Gesturing can boost children's creative thinking
Encouraging children to use gestures as they think can help them come up with more creative ideas, according to research in Psychological Science, a journal of the Association for Psychological Science.
"Our findings show that children naturally gesture when they think of novel ways to use everyday items, and the more they gesture the more ideas they come up with," say psychological scientist Elizabeth Kirk of the University of York. "When we then asked children to move their hands, children were able to come up with even more creative ideas."
Existing research has shown that gesture can help with some kinds of problem-solving. Kirk and colleague Carine Lewis of the University of Hertfordshire hypothesized that it might specifically help us come up with creative or alternative uses for everyday items.
"Gesturing may allow us to explore the properties of the items - for example, how the item could be held, its size, its shape, etc. - and doing so can trigger ideas for creative uses," Kirk explains.
In their first study, the researchers compared the creativity of children who spontaneously gestured with those who either did not or could not gesture.
A total of 78 children, ranging from 9 to 11 years old, saw a series of images depicting ordinary household items, including a newspaper, a tin can, and a kettle. The researchers asked the children to look at each image and list as many novel uses as they could think of. The children could take as much time as they needed; when they paused, the researchers prompted them by saying "What else could you do with it?" A subset of participants completed the task twice - on one version of the task, they wore mittens that limited their ability to gesture.
The researchers transcribed and coded each session, measuring the number of valid novel uses generated by each participant, as well as the originality of those responses and the diversity of categories that the responses fell under.
The data showed that children spontaneously gestured and that greater gesturing was associated with a greater number of creative ideas.
Restricting children's ability to gesture did not impact their ability to come up with creative uses for the objects: Children who were free to gesture produced about the same number of ideas as those who wore the mittens and could not gesture. This may be because children still had many other idea-generating strategies at their disposal when their hands were restricted.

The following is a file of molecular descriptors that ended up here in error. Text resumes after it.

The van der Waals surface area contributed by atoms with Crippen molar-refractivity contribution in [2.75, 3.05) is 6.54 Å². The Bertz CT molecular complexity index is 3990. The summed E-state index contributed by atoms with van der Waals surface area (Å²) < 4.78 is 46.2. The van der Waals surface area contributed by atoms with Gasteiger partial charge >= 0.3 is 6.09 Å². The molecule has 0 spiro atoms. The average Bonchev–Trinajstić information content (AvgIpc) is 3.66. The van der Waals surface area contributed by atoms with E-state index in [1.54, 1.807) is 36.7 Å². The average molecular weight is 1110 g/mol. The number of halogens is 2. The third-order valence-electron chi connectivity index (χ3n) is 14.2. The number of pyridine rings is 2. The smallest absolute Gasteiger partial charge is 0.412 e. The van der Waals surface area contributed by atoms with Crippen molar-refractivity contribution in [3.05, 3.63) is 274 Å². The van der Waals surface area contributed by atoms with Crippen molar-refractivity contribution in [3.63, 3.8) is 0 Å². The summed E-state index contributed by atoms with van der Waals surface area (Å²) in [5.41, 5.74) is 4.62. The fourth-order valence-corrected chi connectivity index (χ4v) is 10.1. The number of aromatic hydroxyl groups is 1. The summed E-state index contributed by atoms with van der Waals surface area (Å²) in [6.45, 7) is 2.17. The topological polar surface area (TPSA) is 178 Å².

These findings led Kirk and Lewis to wonder: Could encouraging children to gesture actually boost creativity?
In a second experiment, 54 children, ranging from 8 to 11 years old, completed the same alternative uses task. In some cases, children gestured normally; in other cases, the researchers instructed the children to "use your hands to show me how you could use the object in different ways."
The data indicated that the encouragement worked: Children who gestured normally produced 13 gestures, on average, while those who were specifically prompted to gesture produced about 53 gestures, on average.
And encouraging gesture in this way boosted creativity: Children who were encouraged to gesture generated a greater number of novel uses for the everyday objects than did the children who were not given any special instruction.
"Our findings add to the growing body of evidence demonstrating the facilitative role of gesture in thinking and have applications to the classroom," Kirk and Lewis conclude in their paper. "Asking children to move their hands while they think can help them tap into novel ideas. Children should be encouraged to think with their hands."